E: A transitional era ends, and a new one begins, not with a bang, but with a whimper. Oh – there were bangs (witness the red meat of the title) but they occurred mostly off screen. Kind of like the explosions going on in my head. What does all this mean for the future? Current guest characters make their exits, at least one new one arrives.
Check out the show’s Facebook page if you’re looking for a laugh. Their social media team put up a little “who would you vote for?” question. Guess who the vast and overwhelming majority wanted to win? Hint: it’s not the main character of the show.
E: It’s a funny thing. Based on last week’s brilliantly appalling episode, and the preview for this week’s, I really expected to hate Open Source; I’m not entirely sure how this happened, but I don’t think I did. I don’t know that I liked it, exactly, but I’m grateful for a few things, which I’m going to tell you up front.
First of all, there was actually interesting courtroom time, which was so very welcome. I missed caring about the case of the week! Next, this election plot is blessedly coming to an end. Whichever way the election lands, I’m going to be glad to be done hating Alicia in this way, even if I have to move on to new ways of being disappointed in her. Also, the ending was managed a bit better than I thought it would be. And that’s good? But there’s a lot of ground to cover before we get to that debate. So, no more waiting. Welcome to Open Source: Less Vomit-Inducing Than Expected!
E: First, we got a look inside Will Gardner’s consciousness in the masterpiece The Decision Tree. Then, we pinged around the inside of Elspeth Tascioni’s bouncy brain in Shiny Objects. Finally, our series of head trips takes us on a visit to Alicia Florrick’s mind. What we learn is in some ways impressive — she has a really fun work process — but in many others unpleasant, confused and controlled, thoughtful and self-serving. I can’t but admire the brilliance and subtlety of the episode’s structure and writing, but I also can’t help being sick to my stomach over where we seem to be going.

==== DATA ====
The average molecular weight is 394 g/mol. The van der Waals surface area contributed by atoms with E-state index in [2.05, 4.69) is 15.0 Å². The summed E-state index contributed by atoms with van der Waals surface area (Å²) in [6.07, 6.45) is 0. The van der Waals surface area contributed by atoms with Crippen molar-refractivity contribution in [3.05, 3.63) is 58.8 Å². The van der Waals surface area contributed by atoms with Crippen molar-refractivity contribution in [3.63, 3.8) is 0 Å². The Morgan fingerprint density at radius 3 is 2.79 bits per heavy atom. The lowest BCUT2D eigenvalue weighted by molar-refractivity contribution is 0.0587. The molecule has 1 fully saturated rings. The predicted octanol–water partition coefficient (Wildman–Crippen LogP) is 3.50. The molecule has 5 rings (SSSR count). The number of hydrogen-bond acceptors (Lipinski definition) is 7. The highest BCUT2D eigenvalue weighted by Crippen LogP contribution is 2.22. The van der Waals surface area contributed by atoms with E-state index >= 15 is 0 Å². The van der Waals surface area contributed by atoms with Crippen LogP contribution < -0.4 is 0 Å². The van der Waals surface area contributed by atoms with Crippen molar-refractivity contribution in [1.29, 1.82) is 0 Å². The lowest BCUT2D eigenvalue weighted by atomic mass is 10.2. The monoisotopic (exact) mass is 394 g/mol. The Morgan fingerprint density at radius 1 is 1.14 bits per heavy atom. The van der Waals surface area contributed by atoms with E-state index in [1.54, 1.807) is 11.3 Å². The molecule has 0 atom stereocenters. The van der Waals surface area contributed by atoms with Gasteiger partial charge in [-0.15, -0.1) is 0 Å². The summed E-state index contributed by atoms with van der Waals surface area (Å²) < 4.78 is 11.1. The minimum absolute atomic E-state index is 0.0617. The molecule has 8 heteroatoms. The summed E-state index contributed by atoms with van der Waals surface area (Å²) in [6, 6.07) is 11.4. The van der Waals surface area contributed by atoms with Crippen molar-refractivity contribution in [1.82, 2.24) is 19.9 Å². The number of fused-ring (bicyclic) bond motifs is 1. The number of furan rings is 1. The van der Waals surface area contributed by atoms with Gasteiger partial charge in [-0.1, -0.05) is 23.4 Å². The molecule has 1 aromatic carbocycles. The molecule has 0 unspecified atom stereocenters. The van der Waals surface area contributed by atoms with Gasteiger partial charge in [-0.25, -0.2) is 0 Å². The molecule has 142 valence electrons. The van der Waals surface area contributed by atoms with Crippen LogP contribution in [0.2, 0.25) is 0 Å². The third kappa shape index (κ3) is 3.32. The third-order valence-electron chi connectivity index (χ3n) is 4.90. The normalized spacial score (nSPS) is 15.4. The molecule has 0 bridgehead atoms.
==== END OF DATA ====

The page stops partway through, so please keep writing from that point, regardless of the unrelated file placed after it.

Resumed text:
It’s often been said that The Good Wife is a show about the education of Alicia Florrick. I’m not sure it was until this episode that I realized that this is an education in the same sense that Breaking Bad‘s Walter White was “educated” into being a drug kingpin, willing to cross more lines and worse lines as his story continued. I’ve always assumed that the goal of the show was for Alicia to find her way through the competing roles she’s been assigned — wife, mother, lawyer, boss, candidate — and arrive at a place where she can truly be herself. That she would find a way to be more than society told her she could be, that she would make the roles bend to her. That she would not merely recover from the hurt done to her, but thrive. It wasn’t until this episode that I started to think she might never get there at all; that the person I grieved with and respected and cheered for all these years is in fact on the verge of disappearing altogether. That instead, she is literally and figuratively losing her voice. That she may end up a highly successful shell of a human being, a cautionary tale for women with ambition. And once again, we’re left to ponder whether we can still like her because she knows she’s making corrupt choices when she makes them. Continue reading
E: So, M, what was it that you were saying about a sea change in the studio release schedule? Let’s look at all March’s amazing offerings. Oh, wait.
M: Okay, look, the schedule for March was already lined up when American Sniper went and busted the block. Another plus, the February box office was up almost 10% over last year.
E: And considering the weather, which has been slamming the North East and dropping actual snow in the South, that’s pretty impressive.
C: People need some comfort! Plus, they can’t even use the sidewalks, and malls are one of the only places left in New England where you can park. But yeah, more good movies year round would be a good thing.
M: I’m still hopeful we don’t get as many months like this in future years. Continue reading
E: This show spoils me for everything else and even, ironically, itself; the bar has been set ridiculously high. When there’s an episode that’s just good instead of amazing, it’s hard to remember that we still get the usual tight plotting and investigation of Alicia’s nuanced moral world. This week the problem is two-fold: first, it’s not a game-changing episode like Hail Mary, and second, it’s just really depressing to see Alicia so compromised and so unhappy. Let’s all hope it’s building to something better.
Fun bits of the episode? A kind of meta-conundrum in which our team sues a television show with ripped-from-the-headlines plots for defamation. Ultimately, however, it’s not in TGW‘s best interest to actually prove the plausibility of defamation, is it? Because then who knows – Aaron Sorkin or Mark Zuckerberg or Ryan Murphy might send a few lawyers their way.